Coinciding with the centenary of John Cage’s birth (and the 20th anniversary of his death), the fourth edition of AV Festival was proof that it’s possible to develop a thoughtful, large-scale programme on a miniscule budget. This month-long constellation of exhibitions, film screenings, performances and concerts stretched across the northeast of England throughout March, billing itself as a ‘biennial in slow motion’. Venues ranged from the established (and erratically capitalized) contemporary art spaces like BALTIC in Gateshead and mima in Middlesbrough to near-impossible-to-locate turrets in crumbling city walls, but most gave the impression of actual dialogue between organizers and the venues, with well-balanced combinations of new commissions and the little-seen. Why this should be a surprise is partly testament to the carious state of contemporary biennials, but no matter – future biennial directors should take note.
This year the theme of the festival was ‘As Slow as Possible’, borrowed from the title of a notorious 1987 composition by Cage. One performance of this organ piece, currently underway in Halberstadt, Germany, is scheduled to end – all things going to plan – in the year 2640. While there wasn’t anything so taxing here, AV’s main success was the way in which it set several different rhythms in motion for the duration of the month. For example, at BALTIC was a marathon reading of On Kawara’s 20-volume One Million Years (1993) while, one Sunday on the other side of town, poet and Ubu initiator Kenneth Goldsmith could be found reading entries from a mysterious weather diary that was kept by one Thomas Appletree for the whole of 1703. With their deadpan insistence on repetition and duration, Cage would no doubt have approved of both, but more notable was the way in which different speeds and enumerations of time passing were folded and overlaid between the different elements of the festival.
Many of the exhibitions – including shows by Torsten Lauschman, Benedict Drew and Cyprien Gaillard (the latter’s exhibition, at mima, is his biggest to date) – shared a common emphasis on moving-image work. The film programme was well-selected, and included presentations by veteran filmmaker James Benning (who also showed a new version of his 1977 film One Way Boogie at the Northern Gallery for Contemporary Art in Sunderland), his sometime collaborator Sharon Lockhart’s Double Tide (2009), as well as a weekend of films by the Filipino director Lav Diaz, organized by curator George Clark. The performance strand was particularly fertile, with a solid selection of Fluxus- and Downtown-affiliated luminaries. A performance at the Sage Gateshead of Phill Niblock’s The Movement of People Working (1973–91), a vast archive of footage of manual labour which is projected alongside the New York-based filmmaker and composer’s drone pieces, generated complex polyrhythms between clusters of microtones and the continuous motion of the workers. Niblock has said that he came to produce this industrial minimalism by noting the ‘harmonic coincidences’ of motorcycle and truck engines while driving through the Carolinas. Yoshi Wada, an approximate contemporary of Niblock’s, also generates tones from heavy industry. At a sound installation and one-off performance at Discovery Museum in Newcastle, the US-based Japanese artist coaxed chimes and whirrs from an assemblage of ship vents, piping and sheet metal.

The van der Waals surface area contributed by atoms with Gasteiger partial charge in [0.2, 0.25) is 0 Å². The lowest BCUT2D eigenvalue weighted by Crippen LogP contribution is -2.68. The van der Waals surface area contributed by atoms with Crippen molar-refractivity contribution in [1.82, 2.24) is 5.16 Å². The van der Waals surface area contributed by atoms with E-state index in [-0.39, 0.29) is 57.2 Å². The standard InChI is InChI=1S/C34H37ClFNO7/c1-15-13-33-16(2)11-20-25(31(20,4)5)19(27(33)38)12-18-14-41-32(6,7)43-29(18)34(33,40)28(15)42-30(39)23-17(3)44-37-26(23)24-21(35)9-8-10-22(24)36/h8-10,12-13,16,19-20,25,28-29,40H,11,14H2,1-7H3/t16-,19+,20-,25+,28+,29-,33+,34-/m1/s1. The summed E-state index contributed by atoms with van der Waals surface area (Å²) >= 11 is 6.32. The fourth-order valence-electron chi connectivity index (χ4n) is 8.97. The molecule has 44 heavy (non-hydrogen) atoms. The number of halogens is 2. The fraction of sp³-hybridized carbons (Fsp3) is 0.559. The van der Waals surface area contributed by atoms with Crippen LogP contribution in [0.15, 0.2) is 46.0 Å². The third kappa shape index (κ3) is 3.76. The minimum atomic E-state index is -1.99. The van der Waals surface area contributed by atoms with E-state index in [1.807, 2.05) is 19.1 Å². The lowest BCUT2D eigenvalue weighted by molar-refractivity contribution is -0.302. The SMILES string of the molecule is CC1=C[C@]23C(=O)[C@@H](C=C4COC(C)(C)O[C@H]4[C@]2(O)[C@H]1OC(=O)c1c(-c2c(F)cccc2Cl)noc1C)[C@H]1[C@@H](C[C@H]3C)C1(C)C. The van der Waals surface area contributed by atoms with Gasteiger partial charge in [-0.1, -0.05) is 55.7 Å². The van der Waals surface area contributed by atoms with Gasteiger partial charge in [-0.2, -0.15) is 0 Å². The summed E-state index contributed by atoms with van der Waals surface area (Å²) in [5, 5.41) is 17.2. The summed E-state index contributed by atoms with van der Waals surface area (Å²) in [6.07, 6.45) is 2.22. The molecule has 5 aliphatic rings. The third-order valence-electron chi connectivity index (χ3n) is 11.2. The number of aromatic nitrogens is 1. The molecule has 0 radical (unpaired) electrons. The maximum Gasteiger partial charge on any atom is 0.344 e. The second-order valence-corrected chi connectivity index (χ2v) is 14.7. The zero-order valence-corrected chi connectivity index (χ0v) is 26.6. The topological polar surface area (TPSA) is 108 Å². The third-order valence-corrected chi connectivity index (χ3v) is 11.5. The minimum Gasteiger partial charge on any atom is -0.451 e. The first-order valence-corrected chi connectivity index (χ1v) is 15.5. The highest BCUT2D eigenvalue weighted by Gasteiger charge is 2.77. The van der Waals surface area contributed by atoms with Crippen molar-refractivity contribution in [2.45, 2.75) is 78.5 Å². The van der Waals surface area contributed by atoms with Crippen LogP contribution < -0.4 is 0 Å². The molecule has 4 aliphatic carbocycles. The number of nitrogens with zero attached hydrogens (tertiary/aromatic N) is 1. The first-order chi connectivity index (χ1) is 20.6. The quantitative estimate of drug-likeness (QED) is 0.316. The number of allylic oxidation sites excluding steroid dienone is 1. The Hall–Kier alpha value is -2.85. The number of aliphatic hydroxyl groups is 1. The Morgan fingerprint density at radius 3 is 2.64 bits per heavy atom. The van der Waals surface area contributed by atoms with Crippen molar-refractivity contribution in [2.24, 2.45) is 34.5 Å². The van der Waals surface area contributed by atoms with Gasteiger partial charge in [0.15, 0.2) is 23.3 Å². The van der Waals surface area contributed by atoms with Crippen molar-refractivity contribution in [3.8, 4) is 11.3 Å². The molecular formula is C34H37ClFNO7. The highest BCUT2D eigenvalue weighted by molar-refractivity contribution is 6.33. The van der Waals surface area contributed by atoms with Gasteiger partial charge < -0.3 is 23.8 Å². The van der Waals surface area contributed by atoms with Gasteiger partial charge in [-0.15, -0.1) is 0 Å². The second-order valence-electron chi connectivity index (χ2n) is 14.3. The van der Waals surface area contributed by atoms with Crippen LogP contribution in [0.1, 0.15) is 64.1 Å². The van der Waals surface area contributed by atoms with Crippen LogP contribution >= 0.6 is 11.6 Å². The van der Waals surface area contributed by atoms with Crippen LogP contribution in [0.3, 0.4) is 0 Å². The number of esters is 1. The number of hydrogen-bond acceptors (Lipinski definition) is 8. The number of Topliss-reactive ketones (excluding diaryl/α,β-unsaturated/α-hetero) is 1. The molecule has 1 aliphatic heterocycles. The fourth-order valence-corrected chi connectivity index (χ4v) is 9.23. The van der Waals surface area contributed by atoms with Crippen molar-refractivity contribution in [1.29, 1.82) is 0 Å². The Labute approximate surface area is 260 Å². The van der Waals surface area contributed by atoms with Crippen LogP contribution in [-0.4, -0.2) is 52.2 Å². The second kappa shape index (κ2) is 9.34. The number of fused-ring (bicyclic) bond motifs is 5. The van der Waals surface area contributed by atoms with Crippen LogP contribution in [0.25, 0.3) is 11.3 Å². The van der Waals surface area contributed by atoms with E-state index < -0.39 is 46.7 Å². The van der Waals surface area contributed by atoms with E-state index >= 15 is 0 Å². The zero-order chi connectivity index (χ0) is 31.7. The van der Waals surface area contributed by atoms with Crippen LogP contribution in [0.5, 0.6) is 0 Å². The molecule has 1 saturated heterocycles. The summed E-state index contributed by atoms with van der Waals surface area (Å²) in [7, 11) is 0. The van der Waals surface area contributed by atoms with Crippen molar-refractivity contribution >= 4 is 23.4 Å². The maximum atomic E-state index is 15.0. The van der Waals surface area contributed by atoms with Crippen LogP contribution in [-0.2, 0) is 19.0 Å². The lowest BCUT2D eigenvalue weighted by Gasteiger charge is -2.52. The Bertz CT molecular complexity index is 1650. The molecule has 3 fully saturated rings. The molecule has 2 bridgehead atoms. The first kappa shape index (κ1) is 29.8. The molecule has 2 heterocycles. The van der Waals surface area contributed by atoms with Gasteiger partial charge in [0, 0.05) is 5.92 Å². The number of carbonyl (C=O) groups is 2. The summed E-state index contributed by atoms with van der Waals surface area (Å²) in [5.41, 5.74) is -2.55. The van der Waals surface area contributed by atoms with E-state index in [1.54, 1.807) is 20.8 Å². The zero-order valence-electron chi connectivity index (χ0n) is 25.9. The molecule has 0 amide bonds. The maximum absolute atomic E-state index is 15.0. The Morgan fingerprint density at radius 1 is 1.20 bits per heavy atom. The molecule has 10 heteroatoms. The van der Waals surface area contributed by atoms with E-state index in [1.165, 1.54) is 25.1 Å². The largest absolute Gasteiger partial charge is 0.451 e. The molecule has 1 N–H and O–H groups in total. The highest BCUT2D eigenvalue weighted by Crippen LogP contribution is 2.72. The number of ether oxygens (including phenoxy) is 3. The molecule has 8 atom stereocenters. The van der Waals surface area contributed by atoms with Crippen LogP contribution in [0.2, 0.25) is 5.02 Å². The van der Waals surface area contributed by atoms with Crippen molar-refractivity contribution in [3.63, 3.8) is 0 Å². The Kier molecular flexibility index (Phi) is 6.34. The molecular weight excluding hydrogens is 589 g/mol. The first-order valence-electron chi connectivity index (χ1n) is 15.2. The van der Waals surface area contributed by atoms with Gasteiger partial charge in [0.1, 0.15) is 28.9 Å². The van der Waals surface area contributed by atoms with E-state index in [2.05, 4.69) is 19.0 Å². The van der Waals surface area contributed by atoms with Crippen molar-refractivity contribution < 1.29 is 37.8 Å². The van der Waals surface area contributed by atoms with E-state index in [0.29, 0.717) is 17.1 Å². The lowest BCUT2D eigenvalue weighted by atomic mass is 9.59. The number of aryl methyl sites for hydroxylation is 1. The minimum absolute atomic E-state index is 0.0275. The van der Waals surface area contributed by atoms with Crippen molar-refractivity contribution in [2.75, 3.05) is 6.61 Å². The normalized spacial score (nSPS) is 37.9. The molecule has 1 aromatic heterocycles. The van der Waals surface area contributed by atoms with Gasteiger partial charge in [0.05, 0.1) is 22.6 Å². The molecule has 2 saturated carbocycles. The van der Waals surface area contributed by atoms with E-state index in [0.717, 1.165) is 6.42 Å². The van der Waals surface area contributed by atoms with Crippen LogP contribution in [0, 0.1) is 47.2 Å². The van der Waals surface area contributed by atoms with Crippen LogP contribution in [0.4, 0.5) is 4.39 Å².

For me, the festival’s highlight was the rare performance – and UK premiere – of Hanne Darboven’s Requiem (2001). Darboven, who died in 2009, started to produce her date pieces in 1968, though it wasn’t until 12 years later that she began to conceive of these notations as musical scores. Her method for transposition is somewhat opaque (to me at least), but, roughly speaking, involves the lines and spaces of the musical stave being made to represent the digits one to nine, a grid of sorts onto which calendrical numerals are then developed. Darboven herself claimed Brahms and Ligeti as influences, though Requiem’s dizzying loops also conjure the early phasing repetitions of Steve Reich and the second-generation Minimalists. It was Darboven’s first major composition for the organ, and represents permutations based on the dates 1.1.00 to 31.12.00, so, in its way, Requiem is like listening to the 20th century.